As geographer, Eric Swyngedouw has convincingly argued, the global discussion over climate politics has fallen into the realm of the post-political, where debate seems to be encouraged but reduced to a predetermined set of technocratic and managerial choices, and where actual decisions over what is to be done are alienated and transformed into a populistic discourse over a common enemy: the eradication of CO2. This discourse maintains the idea that, by eliminating CO2, society as we know it (i.e., globalized, industrialized, capitalist societies) can continue without nothing really having to change. We should be wary of this disingenuous attempt at solving a global emergency with a massive deployment of technology and money. More power in the hands of a global technocratic and managerial elites would simply lock the planet’s future to an incessant and accelerated deployment of technology with very limited space for maneuvering.[xvi]

A limited understanding of degrowth

Thirdly, looking beyond the economic rationale behind degrowth, we can visualize the more life-affirming aspects of it. I am referring to what Vincent Liegey and Anitra Nelson (2020)[xvii] have described as the qualitative aspect of degrowth. This is captured by concepts like “frugal abundance” and “conviviality” that challenge the predominance of growth in our collective and individual imaginations. In the contemporary context where the monologues of development and progress leave little room for alternative ways of being, doing and imagining the future, degrowth is much more than an economic proposal, it entails a societal project that seeks to escape the imperialist discourse of the growth economy, and revitalize a plurality of alternatives.[xviii]

Degrowth is a radical rejection of the dogma of economic growth, extractivism and industrialism, but it also encompasses quite a diverse and sometimes contradictory set of currents and positions. As Burkhart, Schmelzer and Treu (2020) show in their book[xix], Degrowth in Movment(s), degrowth does not seek to impose a universal understanding of the problems or the solutions we face, instead, it seeks to build alliances with other transition discourses in different places like Buen Vivir, Swaraj, Ubuntu, Comunalidad, and the struggle to reclaim the commons, to name a few. These movements, while incredibly diverse, share some commonalities with degrowth as they locate the roots of the problem in a linear, unidirectional, material and financial conception of development, a system driven by commodification and capitalist markets, managed by experts in pursuit of endless growth, which necessarily forecloses any alternative visions of the future.[xx] These movements seek to (re)politicize the possibility of multiple ways forward (beautifully captured in the Zapatista dictum: a world where many worlds fit) by resisting the enclosures of the commons, extractivism, the green economy discourse, and by arguing instead for radically pluralizing, democratic and multiple futures.

Accompanied by a radical vision of politics, degrowth is inducing fresh thinking on socio-economic relationships in society.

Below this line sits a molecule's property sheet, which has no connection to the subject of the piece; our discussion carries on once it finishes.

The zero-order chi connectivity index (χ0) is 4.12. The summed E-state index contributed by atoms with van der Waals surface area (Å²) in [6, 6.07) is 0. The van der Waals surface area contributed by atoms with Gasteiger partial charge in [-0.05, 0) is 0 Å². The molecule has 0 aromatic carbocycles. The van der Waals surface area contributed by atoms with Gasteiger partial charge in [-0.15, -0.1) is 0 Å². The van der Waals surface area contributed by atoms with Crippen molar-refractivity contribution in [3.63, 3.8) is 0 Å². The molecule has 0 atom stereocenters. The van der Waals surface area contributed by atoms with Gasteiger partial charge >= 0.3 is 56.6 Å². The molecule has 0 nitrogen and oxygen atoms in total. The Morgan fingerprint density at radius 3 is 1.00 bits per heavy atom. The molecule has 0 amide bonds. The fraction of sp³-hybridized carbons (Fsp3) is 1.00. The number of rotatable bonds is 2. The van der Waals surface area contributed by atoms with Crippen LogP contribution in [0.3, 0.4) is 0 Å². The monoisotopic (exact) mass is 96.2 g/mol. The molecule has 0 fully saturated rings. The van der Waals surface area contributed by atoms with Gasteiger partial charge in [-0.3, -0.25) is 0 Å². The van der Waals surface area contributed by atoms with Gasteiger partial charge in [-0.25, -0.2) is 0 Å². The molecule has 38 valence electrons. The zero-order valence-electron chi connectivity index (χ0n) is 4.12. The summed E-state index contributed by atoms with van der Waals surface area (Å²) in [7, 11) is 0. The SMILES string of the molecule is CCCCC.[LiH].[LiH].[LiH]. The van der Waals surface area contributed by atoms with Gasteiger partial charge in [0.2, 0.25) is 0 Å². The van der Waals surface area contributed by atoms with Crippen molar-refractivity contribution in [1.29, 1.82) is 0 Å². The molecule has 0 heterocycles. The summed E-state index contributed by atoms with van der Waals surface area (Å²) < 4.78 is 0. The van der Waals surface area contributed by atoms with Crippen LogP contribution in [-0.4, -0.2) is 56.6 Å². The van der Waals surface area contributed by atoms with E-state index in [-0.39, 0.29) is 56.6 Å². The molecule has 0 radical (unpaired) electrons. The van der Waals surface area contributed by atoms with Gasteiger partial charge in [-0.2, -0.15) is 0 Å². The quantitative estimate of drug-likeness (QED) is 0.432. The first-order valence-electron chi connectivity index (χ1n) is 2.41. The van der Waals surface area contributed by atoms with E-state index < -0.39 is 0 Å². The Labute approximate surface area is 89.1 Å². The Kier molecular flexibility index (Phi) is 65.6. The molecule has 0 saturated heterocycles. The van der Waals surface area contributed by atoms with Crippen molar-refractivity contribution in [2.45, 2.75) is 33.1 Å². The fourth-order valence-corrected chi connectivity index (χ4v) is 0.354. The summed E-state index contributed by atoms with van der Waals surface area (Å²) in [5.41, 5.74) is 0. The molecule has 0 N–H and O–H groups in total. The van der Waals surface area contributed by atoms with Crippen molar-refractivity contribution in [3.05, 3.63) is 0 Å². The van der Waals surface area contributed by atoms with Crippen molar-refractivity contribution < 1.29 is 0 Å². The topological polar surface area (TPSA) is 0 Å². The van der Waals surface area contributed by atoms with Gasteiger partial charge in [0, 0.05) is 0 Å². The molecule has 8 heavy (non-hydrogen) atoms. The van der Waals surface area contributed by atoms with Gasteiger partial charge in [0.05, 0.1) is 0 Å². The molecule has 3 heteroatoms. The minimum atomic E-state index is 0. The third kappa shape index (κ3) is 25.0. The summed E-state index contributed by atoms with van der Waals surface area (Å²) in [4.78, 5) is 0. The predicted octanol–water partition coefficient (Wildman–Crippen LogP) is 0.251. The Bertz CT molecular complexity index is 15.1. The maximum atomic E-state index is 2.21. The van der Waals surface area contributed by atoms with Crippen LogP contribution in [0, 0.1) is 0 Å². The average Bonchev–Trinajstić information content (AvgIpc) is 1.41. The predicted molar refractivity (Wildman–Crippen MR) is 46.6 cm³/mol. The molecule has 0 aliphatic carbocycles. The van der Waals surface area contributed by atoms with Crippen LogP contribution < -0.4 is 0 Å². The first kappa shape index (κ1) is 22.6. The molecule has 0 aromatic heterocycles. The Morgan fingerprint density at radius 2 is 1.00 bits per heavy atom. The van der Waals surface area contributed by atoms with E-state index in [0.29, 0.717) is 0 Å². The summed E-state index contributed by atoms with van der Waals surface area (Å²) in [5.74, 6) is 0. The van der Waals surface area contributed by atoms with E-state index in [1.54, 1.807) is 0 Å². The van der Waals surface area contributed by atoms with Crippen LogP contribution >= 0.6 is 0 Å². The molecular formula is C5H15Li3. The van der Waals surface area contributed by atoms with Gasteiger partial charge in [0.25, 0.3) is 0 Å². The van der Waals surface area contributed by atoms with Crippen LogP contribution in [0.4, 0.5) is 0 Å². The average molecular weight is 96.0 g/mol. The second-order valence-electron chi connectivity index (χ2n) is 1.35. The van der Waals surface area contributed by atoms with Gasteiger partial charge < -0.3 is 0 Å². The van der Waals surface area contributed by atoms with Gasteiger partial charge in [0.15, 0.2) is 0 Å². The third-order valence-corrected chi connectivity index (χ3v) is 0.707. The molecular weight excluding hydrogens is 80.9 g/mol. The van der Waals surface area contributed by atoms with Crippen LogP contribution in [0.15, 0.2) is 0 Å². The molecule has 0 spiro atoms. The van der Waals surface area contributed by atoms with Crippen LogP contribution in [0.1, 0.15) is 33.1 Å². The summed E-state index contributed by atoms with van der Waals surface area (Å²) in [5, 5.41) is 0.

Degrowth allows us to separate ourselves from the viscous cycle and the self-fulfilling prophecy of neoclassical economics (i.e., Homo economicus): the idea that humans are naturally selfish and greedy, where competition and individualism rule, and everything has a price, but nothing has value. This understanding of the economy has been embedded into our thoughts, imaginaries, relationships, institutions, policies and even the idea of who we are. By using concepts like scarcity, which have themselves become “common sense,” economists tend to assume that human wants are great, not to say infinite, while means are limited. Because of its local, egalitarian, and democratic nature, a degrowth society would thrive by sharing and focusing on use instead of exchange values. It would be better equipped to tackle poverty, inequality, and the climate crises (what worries Piper so much), while simultaneously destabilizing the logics of individuality and consumerism globalized through neoliberal economics, and replacing it with a more effective way of defining social limits, and redistributing and sharing the commons.

These impacts are not only experienced through global heating and local pollution, but increasingly in what the Lancet journal has called a global syndemic: the result of a constellation of concurrent diseases and widespread chronic conditions, arising from health inequality caused by poverty, stress and structural violence. Cries against alienation are conspicuously transformed into consumption frenzies, breeding dissatisfaction, anxiety and discontent, further eroding the means for conviviality and solidarity and promoting instead systems of merit, radical individualization and ruthless competition, which in turn lead to a growing sense of loneliness, alienation, and burnout.[xxi] These conditions are often downplayed or altogether disassociated from economic growth and capitalism, and even when they are acknowledged they become mere side-effects compared to the incredible material wealth produced by a growing economy. Degrowth challenges the notion that we are isolated individuals, and our suffering is a consequence of our “human nature”, showing that these forms of behaviors are reproduced precisely by economic systems that seek to perpetuate endless economic growth.

Understanding degrowth as a societal project counterweights the claim by Piper that degrowth is pessimistic and associated with other words with the prefix ‘de,’ such as, decline, decrease, and diminish, which usually equates degrowth with advocating for poverty or decreasing everything, everywhere. As several authors and activists have asserted: “degrowth has never been about the imposition of austerity everywhere and shrinking ‘everything’ indiscriminately.”[xxii] When degrowthers speak of a post-growth society, we’re not only speaking about reducing GDP, we are referring to a society that has liberated itself from the hegemonic idea of endless economic growth as the only motivator and driver.

Against despair and for radical hope